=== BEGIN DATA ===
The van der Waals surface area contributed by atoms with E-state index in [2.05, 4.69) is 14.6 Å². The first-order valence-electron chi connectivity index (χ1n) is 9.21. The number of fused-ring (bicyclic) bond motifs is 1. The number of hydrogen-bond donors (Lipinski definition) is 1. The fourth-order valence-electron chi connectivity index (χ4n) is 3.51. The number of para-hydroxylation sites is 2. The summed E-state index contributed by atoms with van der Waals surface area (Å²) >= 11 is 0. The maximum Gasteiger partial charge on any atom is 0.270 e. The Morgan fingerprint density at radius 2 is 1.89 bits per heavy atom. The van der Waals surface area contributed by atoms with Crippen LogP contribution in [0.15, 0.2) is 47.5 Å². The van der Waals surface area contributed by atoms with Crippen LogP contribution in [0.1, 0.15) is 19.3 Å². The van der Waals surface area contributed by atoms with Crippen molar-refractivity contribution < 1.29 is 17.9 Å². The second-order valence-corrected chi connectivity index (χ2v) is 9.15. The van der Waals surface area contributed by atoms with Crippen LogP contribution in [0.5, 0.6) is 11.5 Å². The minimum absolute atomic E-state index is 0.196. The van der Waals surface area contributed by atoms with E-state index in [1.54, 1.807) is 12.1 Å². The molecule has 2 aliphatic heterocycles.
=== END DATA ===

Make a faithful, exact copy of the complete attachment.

The van der Waals surface area contributed by atoms with E-state index in [2.05, 4.69) is 14.6 Å². The first-order valence-electron chi connectivity index (χ1n) is 9.21. The number of fused-ring (bicyclic) bond motifs is 1. The number of hydrogen-bond donors (Lipinski definition) is 1. The fourth-order valence-electron chi connectivity index (χ4n) is 3.51. The number of para-hydroxylation sites is 2. The summed E-state index contributed by atoms with van der Waals surface area (Å²) >= 11 is 0. The maximum Gasteiger partial charge on any atom is 0.270 e. The Morgan fingerprint density at radius 2 is 1.89 bits per heavy atom. The van der Waals surface area contributed by atoms with Crippen LogP contribution in [0.15, 0.2) is 47.5 Å². The van der Waals surface area contributed by atoms with Crippen LogP contribution in [0.1, 0.15) is 19.3 Å². The van der Waals surface area contributed by atoms with Crippen molar-refractivity contribution < 1.29 is 17.9 Å². The second-order valence-corrected chi connectivity index (χ2v) is 9.15. The van der Waals surface area contributed by atoms with Crippen LogP contribution in [0.5, 0.6) is 11.5 Å². The minimum absolute atomic E-state index is 0.196. The van der Waals surface area contributed by atoms with E-state index in [1.54, 1.807) is 12.1 Å². The molecule has 2 aliphatic heterocycles.